The RBC Black History Month Student Essay Competition
December 7th, 2018
Michaëlle Jean: A Phenomenal Pioneer of Many Firsts
A wise Palestinian poet, Mourid Barghouti once said: "if you want to dispossess a people, the simplest way to do it is to tell their story and to start with secondly." Barghouti's words have a significant relevance with regards to black history month, given that society often mistakes the beginning and entirety of black history with slavery. It is important to understand that there is more to black people than bondage and misery. The entire concept of black history month should be founded based on the recognition of black individuals that contributed to historical and judicatory milestones, in spite of their oppression. Originated from Port-Au-Prince, Haïti, Michaëlle Jean is undoubtedly a contributor to Canadian black history as she defies the status quo and prospers in midst of marginalization.1 She demonstrates to the world that her worth is not defined by her skin pigmentation and gender, as she was the first black General Governor of Canada. Till this day, Michaëlle Jean uses her voice to lead social change in the hopes of a better Canada.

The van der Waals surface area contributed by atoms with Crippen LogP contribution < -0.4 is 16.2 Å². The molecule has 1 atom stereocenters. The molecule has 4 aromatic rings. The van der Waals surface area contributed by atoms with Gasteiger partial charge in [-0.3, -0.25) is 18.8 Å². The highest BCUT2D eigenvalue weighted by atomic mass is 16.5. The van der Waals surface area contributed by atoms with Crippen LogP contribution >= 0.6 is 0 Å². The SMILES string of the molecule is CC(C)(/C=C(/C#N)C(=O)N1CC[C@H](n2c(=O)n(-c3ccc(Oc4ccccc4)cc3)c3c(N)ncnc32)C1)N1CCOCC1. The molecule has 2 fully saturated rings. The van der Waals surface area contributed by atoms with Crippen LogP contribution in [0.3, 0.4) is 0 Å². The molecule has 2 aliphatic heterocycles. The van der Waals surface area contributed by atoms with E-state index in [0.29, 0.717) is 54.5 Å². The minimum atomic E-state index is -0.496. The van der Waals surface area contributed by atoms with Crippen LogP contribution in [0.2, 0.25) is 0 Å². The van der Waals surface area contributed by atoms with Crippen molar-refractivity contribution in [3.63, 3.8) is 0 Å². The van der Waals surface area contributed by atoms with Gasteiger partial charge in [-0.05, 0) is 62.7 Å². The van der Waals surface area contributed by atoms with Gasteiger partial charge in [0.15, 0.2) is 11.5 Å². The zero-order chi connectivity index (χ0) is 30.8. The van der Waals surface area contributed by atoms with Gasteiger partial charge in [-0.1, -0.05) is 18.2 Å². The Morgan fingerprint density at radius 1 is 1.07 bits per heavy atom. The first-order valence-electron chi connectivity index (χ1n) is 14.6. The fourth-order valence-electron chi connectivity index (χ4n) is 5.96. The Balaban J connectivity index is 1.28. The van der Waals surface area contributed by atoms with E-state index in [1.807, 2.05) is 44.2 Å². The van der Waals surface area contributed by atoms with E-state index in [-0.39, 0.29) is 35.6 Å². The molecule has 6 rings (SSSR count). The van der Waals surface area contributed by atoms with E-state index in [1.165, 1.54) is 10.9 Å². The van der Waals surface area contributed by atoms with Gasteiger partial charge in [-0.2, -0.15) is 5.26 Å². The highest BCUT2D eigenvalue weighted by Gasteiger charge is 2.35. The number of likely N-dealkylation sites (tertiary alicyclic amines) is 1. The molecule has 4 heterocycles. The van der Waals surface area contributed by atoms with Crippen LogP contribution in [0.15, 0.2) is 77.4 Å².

To begin, Jean immigrated to Canada with her family at the age of 11 in search of a better quality of life. From childhood, she witnessed domestic abuse with her mother being a victim, which in turn prompted her initiative to lead change. She then advocated for women’s rights and security by taking part in a variety of social initiatives for the battered woman suffering from domestic violence.2 In 1988, after going back to Haïti to experience the reality of her people, she acknowledged the power of narrative journalism and perceived it to be a civic responsibility to use her voice for justice.3 She began her career with Radio-Canada as the first person of Caribbean descent to host a variety of news and affairs on programs like Le Point. Over the years, with her perseverance and positive influence, Jean officially became the 27th Governor General and Commander-in-chief of Canada on September 27th, 2005.4 Her motto throughout her mandate was “breaking down solitudes” as she envisioned to; “unify forces across the country, to build bridges between provinces and territories, to show how we can bring down certain barriers, to expose realities that alienate and divide, to pay very close attention to citizen-based actions, to value the vital contributions of women and youth.”5 Contrary to her past counterparts, being the only black woman to uphold such power, Jean had the ability to comprehend the urgency of resolving past mistakes as well as social issues. In fact, she had an interpersonal approach in terms of her problems solving as she aimed to “redefine the role beyond its traditional formal functions” by not only acknowledging problems but by taking actions wholeheartedly.6 Above all, Jean often went beyond the surface in her solutions; she did not dwell on society’s injustices but rather use those inequalities to challenge the status quo. In 2006, Jean was the first General Governor to visit a prison to promote dialogue between inmates in aspiration of showing empathy towards society’s most marginalized groups and hearing their opinions.7 In addition, she relaunched the Indian Residential School Truth and Reconciliation Commission with determination to have “the opportunity to right a historical wrong”.8 In 2010, after leaving the office as General Governor, her journey prospered as “she became UNESCO's special envoy to Haiti and created the Michaëlle Jean Foundation to help underprivileged youth in rural and northern Canada.” Four years later, Jean is the first woman as well as the first Canadian to hold the position of secretary general of the International Organisation of La Francophonie.9